The Honourable Minister of Transport, Dr Sibusiso Ndebele officially launched the Request for Proposal for the Manufacturing of New Rolling Stock at the Metrorail depot in Braamfontein.
This is part of PRASA’s much anticipated Request for Proposal (RFP) which signifies the start of the procurement process and in communicating with potential RSMs for the start of the procurement or bidding processes.
Speaking at the launch, Minister Ndebele invited manufactures of rolling stock to submit their bids for the new rolling stock “Today we formally invite manufactures of rolling stock in South Africa and all over the world to submit their bids to build metro coaches estimated at R123 billion. Government has opened the bid to private sector companies to encourage growth and job creation in our country, this is a milestone in passenger rail investment which will see a significant change in the quality of public transport as a whole”.
Earlier this year, Government announced the first R5 billion allocation to PRASA out of a budgeted R137 billion. Out of the R 5 billion allocation, R 4 billion has been reserved for the procurement of the first new rolling stock while the R 1 billion will be used for the upgrading of rail infrastructure such as signaling, the upgrading and building of new depots to name a few – the first over a period of 20 years.
During the launch, the PRASA Group CEO Lucky Montana emphasised Government’s targeted 65% localisation target as part of the bid conditions for the new rolling stock “As PRASA, we would like to support equitable BEE partnerships that are both legitimate and sustainable hence our approach to the BEE aspect of the bids for the new rolling stock manufacturing will be very strict in both compliance and legitimacy”.
In real terms, PRASA must ensure the manufacture of an estimated 7 224 Metrorail coaches nationally to meet the passenger demand over the next 20 years as well as the upgrading and the construction of new rail infrastructure such as depots facilities and signaling.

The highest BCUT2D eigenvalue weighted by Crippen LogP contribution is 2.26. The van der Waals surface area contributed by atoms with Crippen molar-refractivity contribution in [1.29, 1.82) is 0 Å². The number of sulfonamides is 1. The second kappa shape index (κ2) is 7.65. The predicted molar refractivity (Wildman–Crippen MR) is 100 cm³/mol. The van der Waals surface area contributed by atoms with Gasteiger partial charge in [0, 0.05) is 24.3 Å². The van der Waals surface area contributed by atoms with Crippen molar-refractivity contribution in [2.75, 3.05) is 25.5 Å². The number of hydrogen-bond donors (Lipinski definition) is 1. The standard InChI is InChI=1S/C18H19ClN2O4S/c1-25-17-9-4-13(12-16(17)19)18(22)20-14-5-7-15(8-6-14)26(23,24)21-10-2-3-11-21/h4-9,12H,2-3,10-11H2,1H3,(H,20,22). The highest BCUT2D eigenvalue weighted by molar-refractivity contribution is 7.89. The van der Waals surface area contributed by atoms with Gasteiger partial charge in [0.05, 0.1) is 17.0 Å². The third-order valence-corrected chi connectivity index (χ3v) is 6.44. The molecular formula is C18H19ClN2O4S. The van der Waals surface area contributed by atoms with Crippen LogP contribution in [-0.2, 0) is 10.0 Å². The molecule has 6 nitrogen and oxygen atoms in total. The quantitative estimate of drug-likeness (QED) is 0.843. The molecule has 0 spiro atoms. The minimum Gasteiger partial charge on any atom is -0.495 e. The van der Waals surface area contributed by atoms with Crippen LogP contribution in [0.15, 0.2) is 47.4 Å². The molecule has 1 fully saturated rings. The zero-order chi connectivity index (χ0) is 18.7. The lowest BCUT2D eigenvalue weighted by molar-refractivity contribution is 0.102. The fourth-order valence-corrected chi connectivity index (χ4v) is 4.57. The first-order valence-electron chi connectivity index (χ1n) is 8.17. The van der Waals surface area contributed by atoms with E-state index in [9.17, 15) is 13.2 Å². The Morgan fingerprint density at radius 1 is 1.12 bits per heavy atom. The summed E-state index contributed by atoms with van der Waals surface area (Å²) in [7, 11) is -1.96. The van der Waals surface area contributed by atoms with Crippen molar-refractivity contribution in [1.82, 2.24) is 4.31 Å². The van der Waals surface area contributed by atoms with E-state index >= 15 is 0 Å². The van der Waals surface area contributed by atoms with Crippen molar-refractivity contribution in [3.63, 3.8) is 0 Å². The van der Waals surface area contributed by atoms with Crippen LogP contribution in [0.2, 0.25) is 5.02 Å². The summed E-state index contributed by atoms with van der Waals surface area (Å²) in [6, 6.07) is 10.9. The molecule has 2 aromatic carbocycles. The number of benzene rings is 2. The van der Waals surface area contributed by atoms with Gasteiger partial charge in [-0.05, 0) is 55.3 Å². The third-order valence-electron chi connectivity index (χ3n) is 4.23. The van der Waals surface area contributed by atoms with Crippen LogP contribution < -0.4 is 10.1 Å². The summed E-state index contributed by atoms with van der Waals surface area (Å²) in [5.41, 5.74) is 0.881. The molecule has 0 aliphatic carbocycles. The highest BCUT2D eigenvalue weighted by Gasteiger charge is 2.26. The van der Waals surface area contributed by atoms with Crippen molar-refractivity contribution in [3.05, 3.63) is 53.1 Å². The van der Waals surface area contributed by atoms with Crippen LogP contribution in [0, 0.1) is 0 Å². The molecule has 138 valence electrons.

PRASA has also begun a parallel investment process within its services by setting aside R 25.9 billion over the next three years to finance a host of national Capital Investment projects both at station level and at key national high-passenger demand corridors in KwaZulu Natal, Western Cape and Gauteng:
In 2011, PRASA approved the first phase of the new rail signaling project in Gauteng for R 1 billion in the Lenz-Midway Corridor as well as the construction of a Central Train Control Centre (CTC). This was followed by the awarding of two additional tenders for the Western Cape and KwaZulu Natal rail signaling tenders by the end of 2011.
In addition, PRASA is currently implementing a series of Capacity Enhancement Projects such as the construction of a rail link for the Bridge City development north of Durban as well as the Greenview doubling project east of Tshwane which would address the archaic single rail design and cater for the increased demands for a more efficient service to name a few.
PRASA has also introduced the National Station Improvement and Upgrade programme which includes station improvements, major station upgrades, the building of new stations and developing intermodal hubs in conjunction with local and Provincial Governments. Over 50 stations are part of the program with a total investment commitment of over R1bn which includes the provision for universal/disability access, commercial facilities, intermodal connectivity to name a few.
“As PRASA we have already started preparing for the new trains not only to complement Government’s contribution, but to also improve our stations and customer experience as a whole. We have set aside R 25.9 billion of our own money over the next three years to invest in infrastructure development at station level. We have chosen strategic high-passenger corridors as our key upgrade corridors where the demand for our service is quite high with an average 30 to 60 000 passengers at peak hours” said Montana commenting on PRASA’s own capital investment projects in line with servicing customer demands for a modern passenger rail service.